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By Jillian Jastrzembski

Citric Acid


Citric acid is so ubiquitous and innocuous that it’s easy to gloss over it when you see it listed in the ingredient list for foods and cosmetics. But it’s a surprisingly versatile little molecule that lends itself to plenty of green innovations.

In this article, we’ll talk about why citric acid is so useful – and how it might become even more useful in the near future.

No one’s afraid of citric acid

What really sets the stage for citric acid is that it’s such a benign compound. No one’s about to tell you that you should be worried about citric acid being added to your food.

Perhaps part of the reason citric acid is so unintimidating is that it was named for lemon juice, from which it was originally extracted in the 1700s. Its other, more intimidating alias is 2-hydroxy-1,2,3-propanetricarboxylic acid.

It is a safe chemical that poses no dangers to humans nor to the environment – neither through its applications, nor in its production.

Besides its presence in lemon and other citrus fruits, citric acid is ubiquitous in nature. Almost all aerobic organisms have citric acid, since it plays an essential role in cellular metabolism via the citric acid cycle – also known as the Krebs cycle.

Another key to citric acid is that the production process doesn’t pose environmental harm. Crystallization from lemon juice was the main method of production up until about the 1920s, when it was discovered that microbial fermentation could obtain unprecedented yields. Today, natural extraction remains much rarer, with microbial fermentation accounting for the bulk of citric acid production. Despite that, citric acid still maintains the advantage of being regarded as a “natural” compound.

From the very beginning, extraction of citric acid was already useful, because it has excellent antibacterial and antimicrobial properties, and also works as an acidifying agent. With these properties, it is a useful additive in foods, cosmetics, pharmaceuticals, and cleaning agents. There are no safety concerns for its use as an additive, and it can often be used in place of other, more harmful ingredients, particularly in the case of cleaning products.

Citric acid innovations in food packaging

Citric acid goes beyond “do no harm.” We’ve already mentioned the traditional role of citric acid as a preservative. Soon, it could also have a huge positive impact on the environment and human health by reducing the harm caused by single-use plastics.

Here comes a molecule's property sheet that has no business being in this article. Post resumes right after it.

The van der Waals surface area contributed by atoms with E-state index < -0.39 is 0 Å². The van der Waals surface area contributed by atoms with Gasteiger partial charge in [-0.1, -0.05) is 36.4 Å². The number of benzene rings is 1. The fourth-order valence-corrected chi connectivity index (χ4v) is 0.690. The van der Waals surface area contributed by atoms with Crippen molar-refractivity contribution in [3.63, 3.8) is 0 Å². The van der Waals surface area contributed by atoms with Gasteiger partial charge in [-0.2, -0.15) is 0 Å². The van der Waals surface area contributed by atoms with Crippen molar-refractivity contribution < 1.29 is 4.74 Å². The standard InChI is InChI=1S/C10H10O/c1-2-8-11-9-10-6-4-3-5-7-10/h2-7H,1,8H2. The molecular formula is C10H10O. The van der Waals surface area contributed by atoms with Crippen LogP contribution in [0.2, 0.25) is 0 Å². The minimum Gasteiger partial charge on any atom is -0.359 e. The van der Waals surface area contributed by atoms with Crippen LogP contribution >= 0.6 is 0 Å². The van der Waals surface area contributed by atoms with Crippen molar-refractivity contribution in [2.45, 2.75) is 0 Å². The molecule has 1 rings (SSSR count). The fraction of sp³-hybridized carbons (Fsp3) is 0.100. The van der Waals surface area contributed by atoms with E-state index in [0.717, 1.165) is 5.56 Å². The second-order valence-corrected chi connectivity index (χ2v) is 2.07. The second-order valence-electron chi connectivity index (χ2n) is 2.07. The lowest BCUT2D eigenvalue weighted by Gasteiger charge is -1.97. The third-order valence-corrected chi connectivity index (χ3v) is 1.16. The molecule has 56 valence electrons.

Single-use plastics from food packaging are a devastating threat to the environment. Not only do plastics pollute the environment and cause harm to wildlife, but microplastics find their way into food, and therefore into our bodies. Microplastics have been found in human tissue and human blood, and are thought to be a contributing cause of some diseases.

So what does all that have to do with citric acid?

Citric acid has a unique chemistry that lends itself towards functioning as a cross-linking agent. That means that it can be used to cross-link bio-polymers in order to create green, biodegradable food packaging materials.

Let’s take a look at the molecular structure of citric acid. Its functional groups include three carboxyl groups and one hydroxyl group, which lend themselves easily towards cross-linking with green packaging materials like starch, cellulose, and gelatin. This reaction can occur at ambient temperature with some materials, or in other cases requires high temperatures to create the energy needed to drive the formation of new bonds.

Citric acid acts not only as a cross-linking agent, but also as a plasticizer, providing increased flexibility to the packaging material.

A final added bonus? The biodegradable food packaging materials will now also have the properties of keeping food fresher and safer.

Citric acid was already widely used as a safe and effective antioxidant, antimicrobial, and antibacterial agent in foods. Part of its preservative activity is attributed to its role as a chelating agent, meaning it can bind metal ions and prevent them from catalyzing bacterial reactions taking place in our food. Now all of those properties could potentially be built into food packaging materials.

Just how near is the future of food packaging?

For now, more research is needed in order to establish efficient methods for the industrial production of citric acid cross-linked biofilms.

Citric acid provides an exciting prospect for the future of food packaging, serving a triple role as a cross-linking agent, a preservative, and a plasticizer. These innovations could help reduce the use of single-use plastics and their harmful effect on environmental and human health.


Ciriminna, R., Meneguzzo, F., Delisi, R. et al. Citric acid: emerging applications of key biotechnology industrial product. Chemistry Central Journal 11, 22 (2017). https://doi.org/10.1186/s13065-017-0251-y

Silva, M. M., and F. C. Lidon. “AN OVERVIEW ON APPLICATIONS AND SIDE EFFECTS OF ANTIOXIDANT FOOD ADDITIVES”. Emirates Journal of Food and Agriculture, vol. 28, no. 12, Jan. 2016, pp. 823-32, doi:10.9755/ejfa.2016-07-806.

Zhang, Wanli et al. “Cross-linked biopolymeric films by citric acid for food packaging and preservation.” Advances in colloid and interface science vol. 314 (2023): 102886. doi:10.1016/j.cis.2023.102886

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